It is becoming increasingly difficult to see how Parliament will make it through the summer recess without being recalled. This morning has brought two good reasons for MPs to return to the House of Commons: President Obama has announced air strikes against ISIS in order to prevent a genocide of the Yazidis and Israel is resuming military action in Gaza after militants fired rockets into Israel. The IDF has been ordered to retaliate strongly to the violation of the ceasefire.
James wrote at the start of this recess that ‘few MPs and ministers expect to make it through to September without the House being recalled because of the grim international situation’, and a few weeks into that recess, this seems more, not less, likely.
Today Michael Fallon is chairing COBR on the Yazidis. The Prime Minister said this morning that ‘I have tasked officials to urgently establish what more we can do to provide help to those affected, including those in grave need of food, water and shelter in the Sinjar area’.
David Cameron also said he agrees that ‘we should stand up for the values we believe in’, concluding his statement:
‘I welcome President Obama’s decision to accept the Iraqi government’s request for help and to conduct targeted US airstrikes, if necessary, to help Iraqi forces as they fight back against ISIL terrorists to free the civilians trapped on Mount Sinjar. And I fully agree with the President that we should stand up for the values we believe in – the right to freedom and dignity, whatever your religious beliefs.’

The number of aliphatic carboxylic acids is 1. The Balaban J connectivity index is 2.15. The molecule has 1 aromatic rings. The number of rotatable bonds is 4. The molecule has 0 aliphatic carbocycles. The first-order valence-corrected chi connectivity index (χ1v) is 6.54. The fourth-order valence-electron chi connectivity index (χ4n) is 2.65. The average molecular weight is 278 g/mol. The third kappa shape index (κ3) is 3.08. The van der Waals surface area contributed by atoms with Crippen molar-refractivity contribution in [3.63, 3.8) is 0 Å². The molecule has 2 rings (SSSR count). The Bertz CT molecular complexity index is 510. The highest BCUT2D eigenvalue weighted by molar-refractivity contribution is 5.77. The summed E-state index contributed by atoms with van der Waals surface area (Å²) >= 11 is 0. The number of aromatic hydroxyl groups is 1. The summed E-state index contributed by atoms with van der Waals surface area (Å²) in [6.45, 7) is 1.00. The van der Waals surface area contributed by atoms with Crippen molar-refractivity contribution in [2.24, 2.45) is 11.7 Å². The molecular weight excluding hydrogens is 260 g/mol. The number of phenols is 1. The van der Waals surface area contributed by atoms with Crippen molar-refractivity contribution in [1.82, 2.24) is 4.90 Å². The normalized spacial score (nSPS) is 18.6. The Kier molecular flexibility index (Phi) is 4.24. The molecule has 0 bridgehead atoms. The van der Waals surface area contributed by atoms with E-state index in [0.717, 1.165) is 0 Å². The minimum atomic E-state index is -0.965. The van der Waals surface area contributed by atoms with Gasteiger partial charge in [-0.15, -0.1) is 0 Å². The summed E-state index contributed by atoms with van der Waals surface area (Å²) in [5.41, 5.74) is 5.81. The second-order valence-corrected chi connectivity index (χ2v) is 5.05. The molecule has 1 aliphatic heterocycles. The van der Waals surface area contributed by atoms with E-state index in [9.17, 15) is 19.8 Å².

But on another matter, his party has bigger fissures in it than before after the departure of Baroness Warsi over the government’s response to the situation in Gaza. Some Tory MPs are becoming increasingly vocal about their doubts that ministerial colleagues are standing up for the values they believe in when communicating with the Israeli government. It may be on issue or all that increases the pressure for a return to Westminster, even though Number 10 would like to avoid such a situation. But this morning it looks even less likely that Downing Street will succeed in avoiding a recall.